Literary Analysis Of Seamus Heaney's Storm On The Island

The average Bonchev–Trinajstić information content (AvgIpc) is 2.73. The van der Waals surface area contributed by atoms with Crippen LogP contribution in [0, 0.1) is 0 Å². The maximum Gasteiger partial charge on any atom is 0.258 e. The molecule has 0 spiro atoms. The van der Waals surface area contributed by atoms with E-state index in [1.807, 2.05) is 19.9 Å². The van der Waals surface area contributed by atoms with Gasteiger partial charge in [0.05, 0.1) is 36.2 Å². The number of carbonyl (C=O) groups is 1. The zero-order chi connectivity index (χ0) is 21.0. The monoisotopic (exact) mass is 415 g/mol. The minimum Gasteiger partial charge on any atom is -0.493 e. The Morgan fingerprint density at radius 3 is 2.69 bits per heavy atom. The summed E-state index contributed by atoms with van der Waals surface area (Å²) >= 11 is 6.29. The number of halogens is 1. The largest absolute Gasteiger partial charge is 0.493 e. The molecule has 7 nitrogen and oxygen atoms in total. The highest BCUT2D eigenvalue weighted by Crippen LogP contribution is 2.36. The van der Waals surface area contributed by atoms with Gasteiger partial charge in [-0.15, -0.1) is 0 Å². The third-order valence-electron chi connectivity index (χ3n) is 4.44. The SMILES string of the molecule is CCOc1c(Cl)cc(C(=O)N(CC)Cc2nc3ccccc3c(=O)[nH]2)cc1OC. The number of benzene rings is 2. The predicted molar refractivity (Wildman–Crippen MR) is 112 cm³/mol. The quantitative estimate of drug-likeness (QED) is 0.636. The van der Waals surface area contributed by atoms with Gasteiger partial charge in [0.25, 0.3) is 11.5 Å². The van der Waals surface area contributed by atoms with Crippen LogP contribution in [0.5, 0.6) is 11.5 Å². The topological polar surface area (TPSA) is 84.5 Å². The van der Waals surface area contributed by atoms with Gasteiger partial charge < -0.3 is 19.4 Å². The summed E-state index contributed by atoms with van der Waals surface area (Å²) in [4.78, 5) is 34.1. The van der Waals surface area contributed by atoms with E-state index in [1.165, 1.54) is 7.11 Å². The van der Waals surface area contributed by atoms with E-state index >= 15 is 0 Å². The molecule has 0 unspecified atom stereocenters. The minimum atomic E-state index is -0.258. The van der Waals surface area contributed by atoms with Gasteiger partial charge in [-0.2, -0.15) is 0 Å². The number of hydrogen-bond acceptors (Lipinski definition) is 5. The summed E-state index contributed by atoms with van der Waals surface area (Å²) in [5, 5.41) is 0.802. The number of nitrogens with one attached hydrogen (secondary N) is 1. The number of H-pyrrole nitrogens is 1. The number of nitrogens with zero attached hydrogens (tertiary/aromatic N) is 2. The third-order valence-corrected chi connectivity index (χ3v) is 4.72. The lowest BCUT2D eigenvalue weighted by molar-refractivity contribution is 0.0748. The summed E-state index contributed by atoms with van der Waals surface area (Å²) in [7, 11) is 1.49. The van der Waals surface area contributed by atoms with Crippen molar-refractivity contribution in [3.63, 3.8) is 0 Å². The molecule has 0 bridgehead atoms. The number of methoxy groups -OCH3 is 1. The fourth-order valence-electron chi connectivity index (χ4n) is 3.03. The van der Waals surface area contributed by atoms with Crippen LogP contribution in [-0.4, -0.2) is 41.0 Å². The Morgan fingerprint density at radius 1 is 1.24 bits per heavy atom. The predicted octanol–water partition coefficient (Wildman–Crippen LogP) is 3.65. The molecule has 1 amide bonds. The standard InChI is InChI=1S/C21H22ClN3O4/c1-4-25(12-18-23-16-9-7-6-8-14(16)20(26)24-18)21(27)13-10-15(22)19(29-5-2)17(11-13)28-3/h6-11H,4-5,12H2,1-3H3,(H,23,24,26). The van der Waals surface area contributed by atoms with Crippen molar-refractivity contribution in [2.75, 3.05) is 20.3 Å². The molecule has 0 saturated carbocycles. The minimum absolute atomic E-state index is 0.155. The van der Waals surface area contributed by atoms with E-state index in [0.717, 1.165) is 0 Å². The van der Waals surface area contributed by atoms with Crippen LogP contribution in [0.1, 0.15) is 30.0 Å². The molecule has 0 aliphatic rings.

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“Strange, it is a huge nothing we fear” is the last line in Seamus Heaney’s poem, “Storm on the Island”. Written by a Northern Irish, and Nobel Prize winner, Heaney, the poem’s setting was influenced by the writer’s countryside lifestyle. The reader can infer from the title of the poem that it revolves around nature. The setting of an island immediately plants a sense of isolation, and anxiety; however, the poem sprouts threads of various themes. In dominance of all, the author frequently refers to one, that is, despite the frequent trials of overcoming fears and preparations made, one cannot control the arbitrary storm. The author begins with a warlike toned line determining that preparations are made. He describes the solid houses, rigid roofs, and the slight chances of destruction. In preparations of facing one’s fear, one must be set to confront conflict physically and mentally. As the wind begins to blow, Heaney’s words expose fear triggered by “the wind [that] blows full blast” (6-7). The author then imposes the previous misconception he makes the ability to resist the impending storm. Subsequently, he realizes the insecurity and instability of shelter and resources against the storm saying, “but there are no trees, no natural shelter” (11). Although the author seems confident at the beginning, his feelings alternate to vulnerability and horror. He explains, “The flung spray hits the very windows” (14-15). The author finalizes his concepts through signifying nature’s

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